Buoyant manufacturing figures from the UK, the US and China boost hopes for global recovery
Factories continued to fire back to life last month, with manufacturing in the UK, the US and China rebounding more strongly than economists had expected.
In the UK, the manufacturing sector kicked off the fourth quarter on a high note, with October export orders rising sharply to a five-month high after a slowdown in September.
The closely-watched purchasing managers’ index (PMI) from Markit rose to 54.9, compared to a 10-month low of 53.4 in September. Economists had been expecting a figure of 53.1.
This is the fifteenth month in a row that the PMI has been above the all-important 50 mark, which indicates expansion rather than contraction.
The more forward-looking aspects of the index suggested the rebound is no flash-in-the-pan, with new order growth improving for a second month in a row.
Manufacturers also employed new workers at the fastest rate since June, indicating they are more confident about the future, and fuelling hopes that the private sector will be able to compensate for public sector job losses.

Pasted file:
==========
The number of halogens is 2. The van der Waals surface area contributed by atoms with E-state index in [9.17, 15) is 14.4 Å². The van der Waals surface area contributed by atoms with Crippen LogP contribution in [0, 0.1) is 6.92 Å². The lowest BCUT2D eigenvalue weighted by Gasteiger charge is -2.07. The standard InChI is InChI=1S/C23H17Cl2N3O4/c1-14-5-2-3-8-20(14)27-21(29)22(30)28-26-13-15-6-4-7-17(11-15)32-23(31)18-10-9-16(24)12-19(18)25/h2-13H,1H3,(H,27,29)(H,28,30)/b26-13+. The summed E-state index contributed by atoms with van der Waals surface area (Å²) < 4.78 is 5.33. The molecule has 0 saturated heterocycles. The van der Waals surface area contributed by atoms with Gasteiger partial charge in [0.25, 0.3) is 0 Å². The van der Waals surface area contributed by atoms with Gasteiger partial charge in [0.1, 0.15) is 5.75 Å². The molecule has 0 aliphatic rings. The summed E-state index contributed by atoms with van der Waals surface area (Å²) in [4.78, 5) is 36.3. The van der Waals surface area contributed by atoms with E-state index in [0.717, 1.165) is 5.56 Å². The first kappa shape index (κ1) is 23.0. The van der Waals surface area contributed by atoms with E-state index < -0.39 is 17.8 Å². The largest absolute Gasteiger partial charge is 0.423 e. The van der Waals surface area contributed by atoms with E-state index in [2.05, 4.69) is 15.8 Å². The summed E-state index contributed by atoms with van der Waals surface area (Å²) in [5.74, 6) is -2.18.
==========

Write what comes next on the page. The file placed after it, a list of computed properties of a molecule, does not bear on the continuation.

Economists said the robust figures, which come hot-on-the-heels of strong third-quarter GDP growth of 0.8 per cent, were the “final nail in the coffin” for another round of quantitative easing (QE), at least in the short term.
“If last week’s GDP data was not enough to head off the possibility of the Bank of England implementing further QE at this week’s meeting, then these figures will surely be the final nail in the coffin,” said Andrew Goodwin, senior economic advisor to the Ernst & Young Item club.
Meanwhile, stocks across the globe ticked up after Chinese and US manufacturing data provided investors food-for-thought ahead of the Fed’s decision on more QE, due tomorrow.
The US Institute for Supply Management’s October PMI rose to 56.8 from 54.4 a month earlier, confounding economists who had expected it to slip further to 54. The all-important employment component of the index bounced higher, as did the part that measures new orders.
Earlier, news from China’s factories provided cause for hope. There, the official PMI rose to 54.7 against 53.8 in September, while the HSBC index rocketed from 52.9 to 54.8 – one of the sharpest rises since the bank began the survey.
In London, the FTSE 100 closed up 0.3 per cent at 5,695.62. Across the pond in New York, the Dow Jones closed up by 0.6 per cent, after earlier gains were tempered by fears over the decision on QE.